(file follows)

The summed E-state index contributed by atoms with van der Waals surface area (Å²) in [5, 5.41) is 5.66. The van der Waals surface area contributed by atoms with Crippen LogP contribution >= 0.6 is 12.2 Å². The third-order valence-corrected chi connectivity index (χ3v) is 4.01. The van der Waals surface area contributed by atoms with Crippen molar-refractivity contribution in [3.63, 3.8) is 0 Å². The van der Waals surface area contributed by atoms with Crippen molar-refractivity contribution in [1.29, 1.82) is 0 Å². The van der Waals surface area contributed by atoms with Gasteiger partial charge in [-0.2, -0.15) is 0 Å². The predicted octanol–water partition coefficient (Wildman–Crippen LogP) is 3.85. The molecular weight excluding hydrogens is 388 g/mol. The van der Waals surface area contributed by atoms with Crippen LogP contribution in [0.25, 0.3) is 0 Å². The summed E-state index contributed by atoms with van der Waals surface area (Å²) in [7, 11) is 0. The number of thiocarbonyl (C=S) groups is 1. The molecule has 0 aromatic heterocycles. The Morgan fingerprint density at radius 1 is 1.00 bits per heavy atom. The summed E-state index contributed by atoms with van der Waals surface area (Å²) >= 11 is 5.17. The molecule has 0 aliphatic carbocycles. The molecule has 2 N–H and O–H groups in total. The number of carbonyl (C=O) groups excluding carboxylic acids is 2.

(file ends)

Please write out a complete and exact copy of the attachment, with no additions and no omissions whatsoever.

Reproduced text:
The summed E-state index contributed by atoms with van der Waals surface area (Å²) in [5, 5.41) is 5.66. The van der Waals surface area contributed by atoms with Crippen LogP contribution >= 0.6 is 12.2 Å². The third-order valence-corrected chi connectivity index (χ3v) is 4.01. The van der Waals surface area contributed by atoms with Crippen molar-refractivity contribution in [3.63, 3.8) is 0 Å². The van der Waals surface area contributed by atoms with Crippen molar-refractivity contribution in [1.29, 1.82) is 0 Å². The van der Waals surface area contributed by atoms with Gasteiger partial charge in [-0.2, -0.15) is 0 Å². The predicted octanol–water partition coefficient (Wildman–Crippen LogP) is 3.85. The molecular weight excluding hydrogens is 388 g/mol. The van der Waals surface area contributed by atoms with Crippen LogP contribution in [0.25, 0.3) is 0 Å². The summed E-state index contributed by atoms with van der Waals surface area (Å²) in [7, 11) is 0. The number of thiocarbonyl (C=S) groups is 1. The molecule has 0 aromatic heterocycles. The Morgan fingerprint density at radius 1 is 1.00 bits per heavy atom. The summed E-state index contributed by atoms with van der Waals surface area (Å²) >= 11 is 5.17. The molecule has 0 aliphatic carbocycles. The molecule has 2 N–H and O–H groups in total. The number of carbonyl (C=O) groups excluding carboxylic acids is 2.